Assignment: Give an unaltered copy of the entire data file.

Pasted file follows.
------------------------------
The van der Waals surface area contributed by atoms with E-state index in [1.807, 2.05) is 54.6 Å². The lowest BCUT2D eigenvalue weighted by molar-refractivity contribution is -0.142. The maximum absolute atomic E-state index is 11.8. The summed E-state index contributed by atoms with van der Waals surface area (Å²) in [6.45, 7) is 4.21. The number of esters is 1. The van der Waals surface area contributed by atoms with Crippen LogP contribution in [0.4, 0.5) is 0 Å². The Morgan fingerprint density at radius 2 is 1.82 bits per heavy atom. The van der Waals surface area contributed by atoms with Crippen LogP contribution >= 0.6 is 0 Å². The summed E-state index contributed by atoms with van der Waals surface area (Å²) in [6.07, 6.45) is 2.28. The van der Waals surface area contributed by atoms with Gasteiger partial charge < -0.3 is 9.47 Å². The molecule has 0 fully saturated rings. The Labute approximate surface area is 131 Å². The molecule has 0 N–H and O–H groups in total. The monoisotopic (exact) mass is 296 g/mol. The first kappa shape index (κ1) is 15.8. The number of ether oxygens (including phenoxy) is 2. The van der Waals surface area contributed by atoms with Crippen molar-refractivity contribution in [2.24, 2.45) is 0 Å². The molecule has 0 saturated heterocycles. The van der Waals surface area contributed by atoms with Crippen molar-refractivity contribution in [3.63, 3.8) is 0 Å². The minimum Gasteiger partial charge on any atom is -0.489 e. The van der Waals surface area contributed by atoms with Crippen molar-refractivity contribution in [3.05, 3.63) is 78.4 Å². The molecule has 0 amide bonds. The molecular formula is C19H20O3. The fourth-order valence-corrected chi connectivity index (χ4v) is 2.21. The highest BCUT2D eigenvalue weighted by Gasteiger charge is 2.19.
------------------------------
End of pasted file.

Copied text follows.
The van der Waals surface area contributed by atoms with E-state index in [1.807, 2.05) is 54.6 Å². The lowest BCUT2D eigenvalue weighted by molar-refractivity contribution is -0.142. The maximum absolute atomic E-state index is 11.8. The summed E-state index contributed by atoms with van der Waals surface area (Å²) in [6.45, 7) is 4.21. The number of esters is 1. The van der Waals surface area contributed by atoms with Crippen LogP contribution in [0.4, 0.5) is 0 Å². The Morgan fingerprint density at radius 2 is 1.82 bits per heavy atom. The van der Waals surface area contributed by atoms with Crippen LogP contribution >= 0.6 is 0 Å². The summed E-state index contributed by atoms with van der Waals surface area (Å²) in [6.07, 6.45) is 2.28. The van der Waals surface area contributed by atoms with Gasteiger partial charge < -0.3 is 9.47 Å². The molecule has 0 fully saturated rings. The Labute approximate surface area is 131 Å². The molecule has 0 N–H and O–H groups in total. The monoisotopic (exact) mass is 296 g/mol. The first kappa shape index (κ1) is 15.8. The number of ether oxygens (including phenoxy) is 2. The van der Waals surface area contributed by atoms with Crippen molar-refractivity contribution in [2.24, 2.45) is 0 Å². The molecule has 0 saturated heterocycles. The van der Waals surface area contributed by atoms with Crippen molar-refractivity contribution in [3.63, 3.8) is 0 Å². The minimum Gasteiger partial charge on any atom is -0.489 e. The van der Waals surface area contributed by atoms with Crippen molar-refractivity contribution in [3.05, 3.63) is 78.4 Å². The molecule has 0 amide bonds. The molecular formula is C19H20O3. The fourth-order valence-corrected chi connectivity index (χ4v) is 2.21. The highest BCUT2D eigenvalue weighted by Gasteiger charge is 2.19.